[Python-ideas] Nudging beginners towards a more accurate mental model for loop else clauses
steve at pearwood.info
Sat Jun 9 19:49:43 CEST 2012
Devin Jeanpierre wrote:
> On Fri, Jun 8, 2012 at 10:31 PM, Steven D'Aprano <steve at pearwood.info> wrote:
>> Why is it misleading? It is *incomplete* insofar as it assumes the reader
>> understands that (in the absence of try...finally) a return or raise will
>> immediately exit the current function regardless of where in the function
>> that return/raise happens to be. I think that's a fair assumption to make.
> How can the reader understand that, when the reader doesn't know that
> return or raise exist yet? The assumption that the reader understands
> basic Python is unreasonable. This is the tutorial.
If the reader doesn't know that return or raise exist, they are hardly going
to draw conclusions about the behaviour of for/else when a return or raise is
If they do know about return and raise, they should understand that return and
raise skip everything, not just for/else.
> As I understand the objection, it is misleading in that it puts the
> focus on the wrong thing. It says "it's skipped by a break", as if
> that were special. It's skipped by a lot of things that aren't
> mentioned, the really interesting thing is when it _isn't_ skipped,
> which is glossed over.
I don't think it is glossed over at all. You cut out my quote of Yuval's
description, here it is again:
Loop statements may have an else clause; it is executed immediately
after the loop but is skipped if the loop was terminated by a break
The "really interesting thing" is the first thing about the else clause
mentioned: it is executed immediately after the loop.
The break statement *really is special* and deserves to be singled out for
mention. The break statement is the only way to exit the *entire* for-loop
construct (including the else) without exiting the entire function, or halting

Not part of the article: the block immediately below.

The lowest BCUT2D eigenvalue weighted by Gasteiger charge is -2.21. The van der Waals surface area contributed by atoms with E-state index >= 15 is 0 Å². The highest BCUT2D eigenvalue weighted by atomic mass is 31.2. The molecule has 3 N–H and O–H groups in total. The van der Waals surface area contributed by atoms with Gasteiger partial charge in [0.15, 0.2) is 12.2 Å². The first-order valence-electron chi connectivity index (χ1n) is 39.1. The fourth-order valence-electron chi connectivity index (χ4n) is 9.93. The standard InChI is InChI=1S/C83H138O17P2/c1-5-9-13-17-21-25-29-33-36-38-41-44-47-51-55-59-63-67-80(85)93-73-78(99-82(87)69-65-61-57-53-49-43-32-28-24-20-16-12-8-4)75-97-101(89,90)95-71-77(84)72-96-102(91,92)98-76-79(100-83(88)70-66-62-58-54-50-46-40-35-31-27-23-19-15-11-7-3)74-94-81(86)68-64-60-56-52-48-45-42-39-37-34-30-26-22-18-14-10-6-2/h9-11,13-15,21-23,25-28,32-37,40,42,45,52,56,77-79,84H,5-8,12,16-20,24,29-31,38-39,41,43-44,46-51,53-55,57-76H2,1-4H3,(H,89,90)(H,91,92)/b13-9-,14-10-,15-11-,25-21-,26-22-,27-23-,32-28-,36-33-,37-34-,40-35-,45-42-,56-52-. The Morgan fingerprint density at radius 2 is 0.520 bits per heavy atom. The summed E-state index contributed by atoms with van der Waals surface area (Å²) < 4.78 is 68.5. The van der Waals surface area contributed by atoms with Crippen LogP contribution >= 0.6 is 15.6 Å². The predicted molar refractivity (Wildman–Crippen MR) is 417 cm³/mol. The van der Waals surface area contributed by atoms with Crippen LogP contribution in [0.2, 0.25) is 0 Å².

> It is implied that this happens whenever it is
> exited by anything other than break, but of course that isn't true,
I strongly disagree that it implies anything of the sort. We're should assume
the readers are beginners, but not idiots.
Ignoring try/finally blocks, which are special, we can assume that the reader
has (or will have once they actually learn about functions and exceptions) a
correct understanding of the behaviour of return and raise.
- If the loop is exited by a return, *nothing* following the return is
executed. That includes the else block.
- If execution is halted by an exception (including raise), *nothing*
following the exception is executed. That includes the else block.
- If execution is halted by an external event that halts or interrupts the
Python process, *nothing* following executes. That includes the else block.
- If the loop never completes, *nothing* following the loop executes. That
includes the else block.
To continue the analogy with the "Red Dwarf" quote I made earlier:
"What about assignments after the loop?"
"No, they aren't executed. Nothing is executed."
"Well what about print statements?"
"No Dave, print statements aren't executed. Nothing is executed."
"How about the len() function?"
"No Dave, nothing is executed."
"What, not even the else clause?"
Unless we think that the average beginner to Python is as dumb as Dave Lister
from Red Dwarf, I don't think we need worry that they will imagine that
for/else blocks behave like try/finally.
Somehow we've gone from trying to fix an actual, real-life problem where
people assume that the else block executes if the loop sequence is empty, to
arguing how best to solve the entirely hypothetical problem that people might
imagine that else blocks have the special behaviour of try/finally.
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